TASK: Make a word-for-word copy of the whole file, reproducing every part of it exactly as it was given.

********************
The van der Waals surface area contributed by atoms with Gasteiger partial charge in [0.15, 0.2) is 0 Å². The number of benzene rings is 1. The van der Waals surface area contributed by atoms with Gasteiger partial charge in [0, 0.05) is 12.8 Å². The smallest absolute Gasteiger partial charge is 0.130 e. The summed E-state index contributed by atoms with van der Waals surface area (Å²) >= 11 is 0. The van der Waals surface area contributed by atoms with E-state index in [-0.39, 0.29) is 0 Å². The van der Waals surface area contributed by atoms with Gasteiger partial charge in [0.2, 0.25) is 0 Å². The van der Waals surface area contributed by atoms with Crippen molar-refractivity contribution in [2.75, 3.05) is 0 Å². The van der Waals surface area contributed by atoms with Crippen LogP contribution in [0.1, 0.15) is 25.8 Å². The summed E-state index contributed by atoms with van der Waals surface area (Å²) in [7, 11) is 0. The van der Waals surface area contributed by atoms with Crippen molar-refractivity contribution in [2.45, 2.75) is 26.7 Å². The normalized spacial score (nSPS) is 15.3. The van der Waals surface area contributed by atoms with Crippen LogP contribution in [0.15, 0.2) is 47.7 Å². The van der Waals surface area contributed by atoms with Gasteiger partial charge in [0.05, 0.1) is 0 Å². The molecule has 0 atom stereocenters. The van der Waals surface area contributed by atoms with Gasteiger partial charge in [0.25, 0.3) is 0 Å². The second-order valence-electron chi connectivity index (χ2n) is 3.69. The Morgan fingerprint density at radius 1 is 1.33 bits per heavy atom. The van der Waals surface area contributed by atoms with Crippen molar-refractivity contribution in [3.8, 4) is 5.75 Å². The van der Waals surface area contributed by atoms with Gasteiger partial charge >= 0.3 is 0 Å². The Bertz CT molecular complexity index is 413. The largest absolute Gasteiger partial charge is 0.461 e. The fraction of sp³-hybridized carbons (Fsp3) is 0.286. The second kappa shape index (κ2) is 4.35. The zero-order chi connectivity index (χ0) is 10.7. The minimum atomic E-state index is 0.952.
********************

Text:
The van der Waals surface area contributed by atoms with Gasteiger partial charge in [0.15, 0.2) is 0 Å². The number of benzene rings is 1. The van der Waals surface area contributed by atoms with Gasteiger partial charge in [0, 0.05) is 12.8 Å². The smallest absolute Gasteiger partial charge is 0.130 e. The summed E-state index contributed by atoms with van der Waals surface area (Å²) >= 11 is 0. The van der Waals surface area contributed by atoms with E-state index in [-0.39, 0.29) is 0 Å². The van der Waals surface area contributed by atoms with Gasteiger partial charge in [0.2, 0.25) is 0 Å². The van der Waals surface area contributed by atoms with Crippen molar-refractivity contribution in [2.75, 3.05) is 0 Å². The van der Waals surface area contributed by atoms with Crippen LogP contribution in [0.1, 0.15) is 25.8 Å². The summed E-state index contributed by atoms with van der Waals surface area (Å²) in [7, 11) is 0. The van der Waals surface area contributed by atoms with Crippen molar-refractivity contribution in [2.45, 2.75) is 26.7 Å². The normalized spacial score (nSPS) is 15.3. The van der Waals surface area contributed by atoms with Crippen LogP contribution in [0.15, 0.2) is 47.7 Å². The van der Waals surface area contributed by atoms with Gasteiger partial charge in [0.05, 0.1) is 0 Å². The molecule has 0 atom stereocenters. The van der Waals surface area contributed by atoms with Gasteiger partial charge in [0.25, 0.3) is 0 Å². The second-order valence-electron chi connectivity index (χ2n) is 3.69. The Morgan fingerprint density at radius 1 is 1.33 bits per heavy atom. The van der Waals surface area contributed by atoms with Crippen molar-refractivity contribution in [3.8, 4) is 5.75 Å². The van der Waals surface area contributed by atoms with Gasteiger partial charge >= 0.3 is 0 Å². The Bertz CT molecular complexity index is 413. The largest absolute Gasteiger partial charge is 0.461 e. The fraction of sp³-hybridized carbons (Fsp3) is 0.286. The second kappa shape index (κ2) is 4.35. The zero-order chi connectivity index (χ0) is 10.7. The minimum atomic E-state index is 0.952.